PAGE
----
Thursday, November 01, 2012
Don't get me wrong, I have been a fan of the writing bootcamp, and think it can be instrumental in getting a project off the ground. I've done it. It was an interesting experience, and I got a lot of pages written. Where are those pages now, you ask? On a long crashed hard drive--but the kernel of my project morphed into something that ultimately survived.
The best part of the experience for me was the connection element. I had a few buddies, and at the end of each session we'd trade our final paragraphs of the day. I looked forward to them sparkling down in my inbox, and was eager to share my own, so that kept me motivated and accountable.
That said, I do have reservations about NaNoWriMo. Or, I should say, one GINORMOUS reservation, and that is, the experience can lead to the absolute opposite outcome for writers. Instead of fueling production, it can be one more distraction. E.g. checking in on all your fellow WriMos to see how many words they've written, or spending additional time blogging, responding to blog posts and tweeting about word count, or lack thereof. Even locating the widget you want and backending it onto your blog sidebar can take as much time as writing four pages.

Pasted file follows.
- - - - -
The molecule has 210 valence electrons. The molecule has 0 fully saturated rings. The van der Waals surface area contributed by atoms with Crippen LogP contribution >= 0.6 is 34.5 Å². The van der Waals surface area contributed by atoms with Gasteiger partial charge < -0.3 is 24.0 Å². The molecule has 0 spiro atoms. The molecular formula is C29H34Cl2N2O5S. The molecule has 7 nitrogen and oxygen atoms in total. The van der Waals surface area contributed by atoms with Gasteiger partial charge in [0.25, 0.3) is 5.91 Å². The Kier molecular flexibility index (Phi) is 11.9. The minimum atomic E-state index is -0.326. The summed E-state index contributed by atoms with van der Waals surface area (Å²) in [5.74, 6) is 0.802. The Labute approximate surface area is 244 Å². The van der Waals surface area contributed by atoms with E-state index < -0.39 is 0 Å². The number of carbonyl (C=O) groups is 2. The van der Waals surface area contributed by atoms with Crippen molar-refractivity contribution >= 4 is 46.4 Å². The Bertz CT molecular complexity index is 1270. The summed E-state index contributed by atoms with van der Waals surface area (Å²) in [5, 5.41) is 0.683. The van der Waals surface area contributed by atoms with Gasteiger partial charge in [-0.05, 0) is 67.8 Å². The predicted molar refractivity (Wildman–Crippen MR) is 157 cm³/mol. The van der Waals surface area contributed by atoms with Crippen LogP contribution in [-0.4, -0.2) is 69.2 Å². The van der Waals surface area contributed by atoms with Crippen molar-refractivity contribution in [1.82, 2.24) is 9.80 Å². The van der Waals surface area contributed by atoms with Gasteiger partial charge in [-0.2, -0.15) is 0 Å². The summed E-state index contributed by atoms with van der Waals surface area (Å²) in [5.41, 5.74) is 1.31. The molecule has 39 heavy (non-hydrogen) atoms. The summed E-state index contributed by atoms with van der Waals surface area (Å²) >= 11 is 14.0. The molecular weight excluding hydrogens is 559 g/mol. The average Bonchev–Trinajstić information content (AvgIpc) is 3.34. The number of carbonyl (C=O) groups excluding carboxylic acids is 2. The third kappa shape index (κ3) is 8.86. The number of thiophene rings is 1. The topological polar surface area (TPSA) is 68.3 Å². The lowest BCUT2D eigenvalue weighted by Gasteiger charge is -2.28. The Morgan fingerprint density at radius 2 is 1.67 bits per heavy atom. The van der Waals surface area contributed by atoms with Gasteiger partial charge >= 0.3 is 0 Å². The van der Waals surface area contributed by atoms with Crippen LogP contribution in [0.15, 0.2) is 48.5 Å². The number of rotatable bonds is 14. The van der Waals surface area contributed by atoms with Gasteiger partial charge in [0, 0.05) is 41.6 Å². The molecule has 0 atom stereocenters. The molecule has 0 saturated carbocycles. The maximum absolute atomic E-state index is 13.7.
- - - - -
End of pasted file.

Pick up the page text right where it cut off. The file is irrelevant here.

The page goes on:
Can you say sink hole?
In the last four years, since my foray, writing communities have bubbled up all over the place. Social media and its ubiquitous, meteoric presence can be another full time job on its own, so with the addition of WriMoVille, you're taking minutes away from writing time. And who has minutes, right?
A few months ago, I wrote a novel in 70 days. A novel that, according to my agent, was in pretty good shape. The final draft took another three weeks, and now it's out to editors, so it's not that I'm a killjoy regarding butt-in-the-seat. For me, it's all about focus. I had to do less things instead of more things to get those 60K words down (and those were the keeper words--double that for rough draft). I had to be strict about my time on social media and extra curriculars and the sorts of communication enticements dangled before me.
I do like the idea of setting goals though, and I think what's most important about the idea of National Novel Writers' Month is figuring out what's the right goal for you. Maybe it's three chapters you work hard to polish. Maybe it's shitting out that initial lump of coal. Maybe it is, indeed, simply connecting with a writing community. My bit of caution, as a dyed-in-the-wool non rule-follower, is to make your WriMo experience particular to your goals as a writer. Don't get sucked in by the numbers unless that's what's important to you as a writer. In other words, make your own rules!
So tell me, writers, what do you wish for writing selves this month?